French culture and cuisine are intimately related. Modern French foods can be traced through the influence of social change over centuries. Most of the unique flavors and influences came from the development of basic ingredients that were available from the peasant farms in the French countryside. These basic staples were then developed to please the demanding palates of the French aristocracy.

The earliest record of French cuisine is from a recipe collection created by Taillevent, a medieval court chef. During the time of Napoleon, famed chef Marie-Antoine Carême began creating foods using more cream bases with more subtle spices that developed into modern French cuisine. Escoffier formalized haute cuisine during the late 1800’s. He published Le Guide Culinaire in 1903. In the mid twentieth century, an influx of Portuguese immigrants altered the national palate and techniques producing “nouvelle cuisine”.

Today, cheese, wine and pastries dominate the concepts of French cooking. Many recipes are derived from regional influences, each geographic local contributing their unique flavors, history and local delicacies.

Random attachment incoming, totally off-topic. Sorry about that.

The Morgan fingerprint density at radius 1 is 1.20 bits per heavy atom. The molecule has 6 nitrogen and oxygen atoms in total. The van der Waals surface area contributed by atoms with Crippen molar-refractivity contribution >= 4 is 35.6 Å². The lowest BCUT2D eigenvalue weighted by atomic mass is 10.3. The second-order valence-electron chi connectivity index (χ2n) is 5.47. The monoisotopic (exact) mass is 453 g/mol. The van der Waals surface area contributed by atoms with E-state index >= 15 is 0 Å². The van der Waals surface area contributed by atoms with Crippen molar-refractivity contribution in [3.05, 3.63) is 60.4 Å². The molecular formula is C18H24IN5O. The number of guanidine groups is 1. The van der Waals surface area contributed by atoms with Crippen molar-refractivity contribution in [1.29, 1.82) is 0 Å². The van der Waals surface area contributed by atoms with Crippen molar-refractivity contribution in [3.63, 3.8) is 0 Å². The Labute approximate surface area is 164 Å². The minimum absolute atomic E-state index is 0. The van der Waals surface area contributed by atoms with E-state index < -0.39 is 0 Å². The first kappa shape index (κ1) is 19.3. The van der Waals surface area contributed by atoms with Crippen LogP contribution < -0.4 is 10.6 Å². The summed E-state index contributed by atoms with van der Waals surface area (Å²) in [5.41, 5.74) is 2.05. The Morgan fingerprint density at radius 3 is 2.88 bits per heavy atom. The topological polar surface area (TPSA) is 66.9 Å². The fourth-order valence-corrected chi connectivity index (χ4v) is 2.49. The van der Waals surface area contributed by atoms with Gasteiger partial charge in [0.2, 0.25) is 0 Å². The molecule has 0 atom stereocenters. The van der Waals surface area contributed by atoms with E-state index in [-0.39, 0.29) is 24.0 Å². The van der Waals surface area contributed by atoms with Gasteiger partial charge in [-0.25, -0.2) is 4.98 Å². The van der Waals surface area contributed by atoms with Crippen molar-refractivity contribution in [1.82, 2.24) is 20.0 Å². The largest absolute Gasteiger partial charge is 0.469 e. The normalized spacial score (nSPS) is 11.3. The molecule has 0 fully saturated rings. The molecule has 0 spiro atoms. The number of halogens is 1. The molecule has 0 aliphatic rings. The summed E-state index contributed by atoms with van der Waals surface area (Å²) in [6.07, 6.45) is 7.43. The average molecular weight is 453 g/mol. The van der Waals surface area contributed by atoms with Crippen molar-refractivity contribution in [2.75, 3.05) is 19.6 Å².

In the north of France, the coast provides a variety of fish and crustaceans. Fine produce grows well here as does wheat and chicory; so that thick stews are common. Buckwheat is a predominate crop that makes the regions galettes (buckwheat flat bread or pancakes) called jalet. Apple orchards thrive lending apple or cider as an ingredient in regional dishes.

In central France, the fruits produced are noteworthy. The cherries are used to make a local liqueur called Guignolet and prepared in wonderful dessert pasteries. The local mushrooms, champignons de Paris, are frequent ingredients. Goat milk and cheese provides an identifiable flavor from the area and the local meats are often served with a beurre blanc (white butter) sauce.

In the southwest, which includes Basque country, the palate appears to be more derived from the farming culture with heavier, starchier menus. Farm fed cattle, lamb and poultry are featured delicacies. Foie gras (fattened duck or goose liver) is exported all over the globe from here.

The Cote d’Azure and Provence supply all of France with the herbs and citrus they grow. Garlic and anchovies are used in many of the sauces. Camargue red rice is grown locally. Truffles from Provence are a delicacy found during the winter months.

These few examples are just a sampling of the many recognized French national cuisine diversities. Each locale supplies their unique regional contributions to what we view as French cooking. Although altered over time, many flavors and techniques persist and combine with the regional wines to create the cuisine and culture of France.

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